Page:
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Politics of the Democratic Republic of Congo Essay

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Updated: Sep 24th, 2020

Most observers and political scholars have often attributed the lack of democratization in the Democratic Republic of Congo (DRC) to poor leadership. Nevertheless, there are various underlying issues in DRC’s quest for absolute democratization. There is a lot of evidence indicating that the presence of authoritarian regimes in DRC has served as the major impediment to the achievement of democracy (Nzongola-Ntalaja 23).

When the country’s leadership was in the hands of Mobutu Sese Seko and Laurent-Desire Kabila Kabila, there was little semblance of democracy in the DRC. From the 1980s to the early 2000s, the DRC was the scene of intense strife as Mobutu and the Kabilas did all they could to hold on to power. On the other hand, the opposition also failed to steer or inspire the country towards an institutionally solid path of democracy. This report is a critical discussion how Mobutu, the Kabilas, and the opposition failed to implement a democratic political system in the DRC.

Democracy is not a concept that can be implemented from the surface, but it requires to be deeply cultivated from the grassroots. Consequently, “the security and productivity of counties, cantons, or villages constitutes the starting point of a strong state…whereas the general tendency to use these entities only as electoral constituencies, and isolate them immediately after election campaigns” (Anstey 37).

This approach was heavily used by all political stakeholders in DRC including the opposition. Both Mobutu and the senior Kabila were the power unto themselves. The two individuals wielded power on behalf of all other institutions in the country (Koko 34). For instance, Mobutu had the power to issue currency while Kabila banned all other political parties within the DRC. With all their powers, Kabila and Mobutu could use political and state appointments to sanitize all elements of a democratic system in the country.

The opposition’s response to Mobutu and Kabila’s regimes was to use strife to obtain power at any cost. Instead of agitating for institutional systems such as electoral units, the opposition sought to wield power through wars and coup de tats. Consequently, the opposition movements acted as competitors for power with the authoritarian rulers as opposed to being a checking their extravagances (Reno 18). For instance, “the opposition’s armed rebellion led by the Rally for Congolese Democracy (RCD) to topple Laurent Kabila clearly demonstrated that its armed opposition was unpopular, clouded with hidden agendas, counter-productive, opportunistic and prone to self-destruction” (Freedman 54).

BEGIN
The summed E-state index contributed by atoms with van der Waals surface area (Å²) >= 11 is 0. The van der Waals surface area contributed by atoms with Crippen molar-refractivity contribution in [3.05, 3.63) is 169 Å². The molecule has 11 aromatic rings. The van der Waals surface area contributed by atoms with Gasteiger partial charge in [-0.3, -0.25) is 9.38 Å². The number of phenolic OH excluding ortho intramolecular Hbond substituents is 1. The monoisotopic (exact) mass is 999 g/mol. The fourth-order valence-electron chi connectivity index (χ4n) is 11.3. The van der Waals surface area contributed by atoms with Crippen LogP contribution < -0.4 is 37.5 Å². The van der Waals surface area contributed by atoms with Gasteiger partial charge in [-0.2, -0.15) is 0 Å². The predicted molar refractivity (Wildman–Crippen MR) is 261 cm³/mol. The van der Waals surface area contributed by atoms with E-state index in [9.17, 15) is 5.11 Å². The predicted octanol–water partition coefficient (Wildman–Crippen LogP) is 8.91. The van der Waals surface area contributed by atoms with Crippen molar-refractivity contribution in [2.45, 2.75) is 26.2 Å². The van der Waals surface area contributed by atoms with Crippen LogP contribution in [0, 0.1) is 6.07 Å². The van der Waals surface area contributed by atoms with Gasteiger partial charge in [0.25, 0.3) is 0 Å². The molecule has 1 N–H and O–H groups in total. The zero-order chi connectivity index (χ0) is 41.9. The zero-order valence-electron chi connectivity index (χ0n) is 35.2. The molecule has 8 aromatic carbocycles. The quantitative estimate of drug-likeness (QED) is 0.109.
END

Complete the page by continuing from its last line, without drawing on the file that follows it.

The nepotism and patrimony that was exhibited by the ruling elite was detrimental to any chances that the opposition had of agitating for democracy. All the major personalities who were at the helm of DRC’s leadership were not accommodative of the country’s quest for democracy (Jaggers and Gurr 472). For example, Mobutu was interested in using the country’s wealth for his personal gain while the Kabila’s were mainly preoccupied with sectarian politics.

Overall, the possibility of a democratic system in the DRC never relied on any single factor but various factors had to align in order for this goal to be achieved. Each of the prevailing leaders considered democracy a threat to their other agendas such as the pursuit for power and their personal agendas. On the other hand, the opposition response to tyranny was to marshal their own instruments of power and obtain leadership by force from Mobutu and the Kabilas. In the end, undemocratic systems became the order of the day as a result of lack of a genuine push for democracy.

Works Cited

Anstey, Mark. “Can a Fledgling Democracy Take Flight in the Democratic Republic of Congo?.” African Journal on Conflict Resolution 6.2 (2007): 35-67. Print.

Freedman, Jane. Gender, Violence and Politics in the Democratic Republic of Congo, London: Ashgate Publishing, 2015. Print.

Jaggers, Keith, and Ted Robert Gurr. “Tracking Democracy’s Third Wave with the Polity III Data.” Journal of Peace Research 32.4 (1995): 469-482. Print.

Koko, Sadiki. “The ‘One-Plus-Four’ formula and Transition in the Democratic Republic of Congo.” African Security Studies 16.1 (2007): 33-47. Print.

Nzongola-Ntalaja, Georges. The Congo: From Leopold to Kabila: A People’s History, London: Zed Books, 2002. Print.

Reno, William. Warlord Politics and African States, Sydney: Lynne Rienner Publishers, 1999. Print.

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